For most people, tracing family lines through past generations requires tedious research. However, relatively recent developments in the field of genetics have allowed many to use DNA tests to trace their bloodlines. Whether you want to know if you are related to someone who shares your last name or you are looking to reconstruct your family tree as much as possible, ancestry DNA testing can provide you with some helpful information.
To test DNA, genetic testing labs need to collect DNA samples from you and the others in question. Most collect saliva samples with either a cotton swab, a piece of gum or mouthwash. Once the necessary samples have been gathered, you mail them in to the lab for analysis.
Depending on the company, your results will usually be available within a few weeks. These results may appear online through the company''s website (but only available to you with use of a secret password), through a mailed written report or through both options.
Most companies test Y-chromosomes, using the Y-Line DNA test, or mitochondria, using the mtDNA test. Y-chromosome testing follows male ancestry, which can be helpful for following family names, especially in Europe, for genealogical research. If you are a woman and want to use Y-chromosome testing, you can get a close male relative to take the test for you a brother, father, uncle, or cousin will all work well.
Alternately, mitochondrial testing follows the maternal line of ancestry. This is useful because people inherit their mothers mitochondria in their DNA without any change in the normal course of events (there are a very few exceptions). Unlike Y-Line DNA tests, mtDNA tests can be difficult to use for genealogical research because most countries use male surnames for family heritage, instead of females'' maiden names.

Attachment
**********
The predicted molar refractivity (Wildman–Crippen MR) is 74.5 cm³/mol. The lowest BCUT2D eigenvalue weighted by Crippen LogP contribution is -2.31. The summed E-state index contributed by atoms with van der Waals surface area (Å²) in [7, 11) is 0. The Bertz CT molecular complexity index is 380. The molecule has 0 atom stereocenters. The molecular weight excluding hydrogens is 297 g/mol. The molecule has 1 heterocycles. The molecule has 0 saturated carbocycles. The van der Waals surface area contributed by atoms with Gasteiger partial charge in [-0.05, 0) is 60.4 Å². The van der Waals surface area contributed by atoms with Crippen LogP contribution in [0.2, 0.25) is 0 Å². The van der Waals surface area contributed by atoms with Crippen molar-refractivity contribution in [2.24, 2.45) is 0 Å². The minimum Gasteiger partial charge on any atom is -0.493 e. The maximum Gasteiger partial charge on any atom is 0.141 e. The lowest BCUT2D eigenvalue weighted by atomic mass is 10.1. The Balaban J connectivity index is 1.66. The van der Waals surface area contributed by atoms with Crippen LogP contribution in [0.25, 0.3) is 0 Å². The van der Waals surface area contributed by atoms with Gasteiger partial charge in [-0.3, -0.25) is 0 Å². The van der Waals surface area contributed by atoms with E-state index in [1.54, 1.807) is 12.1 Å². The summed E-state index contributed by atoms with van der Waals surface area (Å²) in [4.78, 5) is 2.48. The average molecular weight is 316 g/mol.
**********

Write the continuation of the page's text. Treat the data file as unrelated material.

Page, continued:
Ancestry DNA testing can, as mentioned before, aid in genealogy research. Also, scientists point out that increased information from these tests will help us understand human migration patterns over the course of history. Studies that allow medical testing on their DNA samples might help further medical research looking for cures to certain genetic diseases.
Ancestry DNA tests are not the same as ethnic DNA tests. An ancestry DNA test will not tell you your ethnic makeup nor what percentage of your ancestors comes from particular ethnic groups.
For some, ancestry DNA testing can yield some upsetting results. For example, some people have discovered that the father listed on their birth certificate isn't their biological father.
Another drawback of ancestry DNA testing is that some privacy advocates have expressed concerns about the more detailed tests, since they can reveal medical problems on occasion. However, any lab in the United States will destroy your DNA sample after the testing if you request that it do so.
Ancestry DNA testing can cost anywhere from around $100 to $1000, depending on what test you want and which company you choose. Most, however, cost less than $400. Some companies provide gift options for consumers, so you can put a genetic testing kit on your wish list for the next major holiday or your birthday.
Keep in mind that, if the reason you're getting DNA testing to confirm that you're related to another person, you will have to test that persons DNA too.
Genebase Systems (2007). Get Your Participation Kit. Retrieved March 12, 2008, from the Genebase Web site.
Genebase Systems (2007). Trace Your Ancestry. Retrieved March 12, 2008, from the Genebase Web site.
Human Genome Project Information (2008). Genetic Anthropology, Ancestry, and Ancient Human Migration. Retrieved March 13, 2008, from the Human Genome Project Information Web site.